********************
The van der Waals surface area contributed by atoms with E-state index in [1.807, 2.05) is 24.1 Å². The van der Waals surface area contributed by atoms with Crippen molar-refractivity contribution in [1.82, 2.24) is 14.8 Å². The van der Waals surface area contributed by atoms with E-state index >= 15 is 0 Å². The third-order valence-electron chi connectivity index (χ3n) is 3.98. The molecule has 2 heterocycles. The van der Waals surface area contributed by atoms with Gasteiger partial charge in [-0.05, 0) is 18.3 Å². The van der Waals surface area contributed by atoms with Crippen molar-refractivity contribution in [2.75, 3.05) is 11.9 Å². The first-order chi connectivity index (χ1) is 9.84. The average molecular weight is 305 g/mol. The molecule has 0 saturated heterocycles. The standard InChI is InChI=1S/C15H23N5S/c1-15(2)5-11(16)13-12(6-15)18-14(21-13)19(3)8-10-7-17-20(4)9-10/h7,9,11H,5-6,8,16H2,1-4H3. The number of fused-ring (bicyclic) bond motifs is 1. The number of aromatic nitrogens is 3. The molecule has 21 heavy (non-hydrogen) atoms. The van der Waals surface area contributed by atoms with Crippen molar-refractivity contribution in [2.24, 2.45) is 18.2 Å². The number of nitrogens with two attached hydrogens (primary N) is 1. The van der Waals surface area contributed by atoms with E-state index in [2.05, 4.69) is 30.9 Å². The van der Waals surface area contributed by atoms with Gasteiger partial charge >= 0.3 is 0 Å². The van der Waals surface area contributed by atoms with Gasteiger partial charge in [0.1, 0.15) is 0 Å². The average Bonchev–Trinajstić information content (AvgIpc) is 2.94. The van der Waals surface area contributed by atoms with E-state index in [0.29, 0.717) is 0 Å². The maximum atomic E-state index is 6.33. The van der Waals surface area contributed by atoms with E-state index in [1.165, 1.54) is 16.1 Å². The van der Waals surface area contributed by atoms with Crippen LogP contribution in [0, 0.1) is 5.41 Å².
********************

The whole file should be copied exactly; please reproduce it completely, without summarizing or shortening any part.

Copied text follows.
The van der Waals surface area contributed by atoms with E-state index in [1.807, 2.05) is 24.1 Å². The van der Waals surface area contributed by atoms with Crippen molar-refractivity contribution in [1.82, 2.24) is 14.8 Å². The van der Waals surface area contributed by atoms with E-state index >= 15 is 0 Å². The third-order valence-electron chi connectivity index (χ3n) is 3.98. The molecule has 2 heterocycles. The van der Waals surface area contributed by atoms with Gasteiger partial charge in [-0.05, 0) is 18.3 Å². The van der Waals surface area contributed by atoms with Crippen molar-refractivity contribution in [2.75, 3.05) is 11.9 Å². The first-order chi connectivity index (χ1) is 9.84. The average molecular weight is 305 g/mol. The molecule has 0 saturated heterocycles. The standard InChI is InChI=1S/C15H23N5S/c1-15(2)5-11(16)13-12(6-15)18-14(21-13)19(3)8-10-7-17-20(4)9-10/h7,9,11H,5-6,8,16H2,1-4H3. The number of fused-ring (bicyclic) bond motifs is 1. The number of aromatic nitrogens is 3. The molecule has 21 heavy (non-hydrogen) atoms. The van der Waals surface area contributed by atoms with Crippen molar-refractivity contribution in [2.24, 2.45) is 18.2 Å². The number of nitrogens with two attached hydrogens (primary N) is 1. The van der Waals surface area contributed by atoms with E-state index in [2.05, 4.69) is 30.9 Å². The van der Waals surface area contributed by atoms with Gasteiger partial charge >= 0.3 is 0 Å². The van der Waals surface area contributed by atoms with Gasteiger partial charge in [0.1, 0.15) is 0 Å². The average Bonchev–Trinajstić information content (AvgIpc) is 2.94. The van der Waals surface area contributed by atoms with E-state index in [0.29, 0.717) is 0 Å². The maximum atomic E-state index is 6.33. The van der Waals surface area contributed by atoms with E-state index in [1.165, 1.54) is 16.1 Å². The van der Waals surface area contributed by atoms with Crippen LogP contribution in [0, 0.1) is 5.41 Å².